Research Published in Management International Review from 2006 to 2020: A Bibliometric Analysis and Future Directions.

Date01 Octubre 2021
AuthorMukherjee, Debmalya

1 Introduction

Founded in 1960, Management International Review (MIR) is one of the leading journals in the field of international management (IM). MIR publishes cutting edge research focusing on the topics related to IM, cross-cultural management, comparative management, and related international business (IB) issues. Thus, for more than 60 years, MIR has served as a platform for rigorous intellectual conversations in the aforementioned domains. The journal publishes six issues per year, one of which, on average, is a focused or special issue. For its prolonged and high-level contributions to the field, MIR has been recognized by several peer-reviewed and citation-based metrics.

According to Scopus, the journal has a CiteScore of 4.5, indicating that the publications between 2017 and 2020 received an average of 4.5' citations, and the source normalized impact per paper (SNIP) is 1.535, indicating that the MIR publications have received, on average, 1.535 times more citations than the average citations in their subject areas. The Social Science Citation Index (SSCI) impact factor of MIR, as of 2020, is 3.721, (2) indicating that its publications in 2018 and 2019 received on average 3.721 citations in 2020 alone. The 5-year impact factor is 5.062, meaning that the publications between 2016 and 2020 received 5.062 citations, on average, in 2020. The peer-review-based rankings also position MIR highly, with Australian Business Deans Council (ABDC) ranking the journal as A' (3) and Chartered Association of Business Schools (CABS) (4) rating the journal as '3' in its Academic Journal Guide (AJG) 2021 list.

MIR's success can be attributed to its status as one of the first journals in the field of IM and IB and the most diverse in terms of its author base (Oesterle & Wolf, 2011). The journal was founded in Germany with Louis Perridon as its first editor in chief. He held the position until 1980, when Klaus Macharzina took over and remained at the helm until 2006. The current coeditors in chief, Michael Jorg Oesterle and Joachim Wolf, started in 2006. Under these editorial regimes, MIR has become one of the leading journals by becoming widely known outside the continental Europe and, in 2008, was listed on Social Science Citation Index by Clarivate Analytics.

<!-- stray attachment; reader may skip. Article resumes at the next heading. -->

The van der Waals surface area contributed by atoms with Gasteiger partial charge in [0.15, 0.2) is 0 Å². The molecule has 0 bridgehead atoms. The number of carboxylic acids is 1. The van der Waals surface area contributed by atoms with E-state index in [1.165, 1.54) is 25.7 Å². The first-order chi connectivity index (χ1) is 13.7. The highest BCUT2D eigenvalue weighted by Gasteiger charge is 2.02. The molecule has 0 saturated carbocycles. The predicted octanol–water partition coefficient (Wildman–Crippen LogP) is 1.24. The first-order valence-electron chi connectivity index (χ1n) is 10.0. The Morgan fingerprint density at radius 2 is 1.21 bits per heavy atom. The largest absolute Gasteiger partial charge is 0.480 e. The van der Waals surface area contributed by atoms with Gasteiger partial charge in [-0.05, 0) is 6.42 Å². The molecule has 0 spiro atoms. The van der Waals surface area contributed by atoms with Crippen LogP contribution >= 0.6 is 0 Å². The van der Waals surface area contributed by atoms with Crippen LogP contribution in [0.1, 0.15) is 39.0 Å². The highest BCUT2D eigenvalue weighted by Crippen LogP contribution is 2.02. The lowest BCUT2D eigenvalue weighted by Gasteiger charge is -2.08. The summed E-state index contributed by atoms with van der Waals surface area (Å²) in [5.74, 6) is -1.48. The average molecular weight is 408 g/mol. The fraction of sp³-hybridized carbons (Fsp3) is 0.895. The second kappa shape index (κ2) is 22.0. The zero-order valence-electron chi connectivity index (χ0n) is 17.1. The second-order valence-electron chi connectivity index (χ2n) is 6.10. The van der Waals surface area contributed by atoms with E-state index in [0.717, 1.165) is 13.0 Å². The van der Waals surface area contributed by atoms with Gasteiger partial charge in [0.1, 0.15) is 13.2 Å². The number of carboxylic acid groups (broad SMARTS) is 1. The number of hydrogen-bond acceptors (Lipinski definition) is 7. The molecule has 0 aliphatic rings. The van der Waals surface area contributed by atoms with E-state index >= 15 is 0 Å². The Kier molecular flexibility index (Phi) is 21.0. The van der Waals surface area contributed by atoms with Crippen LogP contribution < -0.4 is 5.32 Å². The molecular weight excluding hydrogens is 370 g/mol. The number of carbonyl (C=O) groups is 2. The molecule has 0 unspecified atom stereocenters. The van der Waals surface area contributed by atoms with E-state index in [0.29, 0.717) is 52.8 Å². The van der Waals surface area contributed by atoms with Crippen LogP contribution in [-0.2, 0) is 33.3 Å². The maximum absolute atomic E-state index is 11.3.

In this paper, we attempt to take a stock of MIR's journey during 2006-2020. To this end, we use bibliometric analysis (Donthu et al., 2021a) to capture the evolution of MIR's intellectual structure, uncover emerging methodological and theoretical trends, better understand the nuances of MIR's impact on the field, and throw light on the journal's competitive positioning when compared to similar scientific outlets in its domain. Our attempt to present this MIR retrospective is pertinent and timely given the commemoration of its 60th anniversary. Indeed, it is not uncommon to publish studies such as this one on a journal's milestone year (Schwert, 1993), and many renowned journals, such as Journal of Business Research (Donthu et al., 2020), Journal of International Marketing (Donthu et al., 2021c), Journal of International Business Studies (Garcia-Lillo et al., 2019), International Business Review (Rialp et al., 2019), and International Marketing Review (Donthu et al., 2021d), have benefited from similar endeavors. To present a comprehensive retrospective, we ask several key questions framed as research questions (RQs).

First, we examine the collaboration and methodological choices of MIR's authors. Collaboration patterns enable understanding in the development of any field, as the contributing authors often form distinct groups across the institutional and intellectual lines, and studying such patterns help us to make sense of the underlying ties and emerging connections in a given field. Second, we explore authors' methodological choices because knowledge and practice of dominant methodologies are important for a scholar's success in academia (Hanson & Grimmer, 2007). Third, we evaluate the major themes in MIR corpus and identify the emerging ones, which helps us in paving the path for future scholars. Fourth, we investigate the drivers of MIR citations because citations, which indicate the impact of scientific publications, are a primary measure of a journal's quality (Mingers & Yang, 2017). Finally, we present a comparison of MIR with other leading journals in the field of IM and IB, which is useful in identifying growth opportunities for MIR in the coming decades. The RQs are answered using a range of tools, such as coauthorship analysis, bibliographic coupling, network examination, and regression analysis. The RQs are framed as follows.

Research Question 1: What are the different collaboration patterns of MIR authors?

Research Question 2: What methodologies do MIR authors use in their research?

Research Question 3: What are the major themes explored by MIR authors?

Research Question 4: What factors drive MIR citations?